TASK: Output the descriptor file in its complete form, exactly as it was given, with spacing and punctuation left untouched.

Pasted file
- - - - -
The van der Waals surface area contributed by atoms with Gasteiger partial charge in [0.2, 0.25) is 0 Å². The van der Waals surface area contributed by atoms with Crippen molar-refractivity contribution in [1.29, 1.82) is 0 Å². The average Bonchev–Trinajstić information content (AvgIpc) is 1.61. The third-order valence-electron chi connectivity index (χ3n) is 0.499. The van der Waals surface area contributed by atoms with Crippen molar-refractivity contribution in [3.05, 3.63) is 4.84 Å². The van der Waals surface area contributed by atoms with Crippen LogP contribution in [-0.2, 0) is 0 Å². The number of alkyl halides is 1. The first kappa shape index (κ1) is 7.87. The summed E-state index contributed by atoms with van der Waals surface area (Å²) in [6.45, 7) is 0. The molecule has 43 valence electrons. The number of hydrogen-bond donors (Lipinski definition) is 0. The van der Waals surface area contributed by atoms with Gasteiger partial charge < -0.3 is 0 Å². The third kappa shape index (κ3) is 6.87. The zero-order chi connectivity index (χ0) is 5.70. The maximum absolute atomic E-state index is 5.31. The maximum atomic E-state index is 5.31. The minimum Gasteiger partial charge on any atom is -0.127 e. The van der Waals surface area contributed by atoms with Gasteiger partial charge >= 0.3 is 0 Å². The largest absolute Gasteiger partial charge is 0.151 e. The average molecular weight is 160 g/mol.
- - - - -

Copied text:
The van der Waals surface area contributed by atoms with Gasteiger partial charge in [0.2, 0.25) is 0 Å². The van der Waals surface area contributed by atoms with Crippen molar-refractivity contribution in [1.29, 1.82) is 0 Å². The average Bonchev–Trinajstić information content (AvgIpc) is 1.61. The third-order valence-electron chi connectivity index (χ3n) is 0.499. The van der Waals surface area contributed by atoms with Crippen molar-refractivity contribution in [3.05, 3.63) is 4.84 Å². The van der Waals surface area contributed by atoms with Crippen LogP contribution in [-0.2, 0) is 0 Å². The number of alkyl halides is 1. The first kappa shape index (κ1) is 7.87. The summed E-state index contributed by atoms with van der Waals surface area (Å²) in [6.45, 7) is 0. The molecule has 43 valence electrons. The number of hydrogen-bond donors (Lipinski definition) is 0. The van der Waals surface area contributed by atoms with Gasteiger partial charge < -0.3 is 0 Å². The third kappa shape index (κ3) is 6.87. The zero-order chi connectivity index (χ0) is 5.70. The maximum absolute atomic E-state index is 5.31. The maximum atomic E-state index is 5.31. The minimum Gasteiger partial charge on any atom is -0.127 e. The van der Waals surface area contributed by atoms with Gasteiger partial charge >= 0.3 is 0 Å². The largest absolute Gasteiger partial charge is 0.151 e. The average molecular weight is 160 g/mol.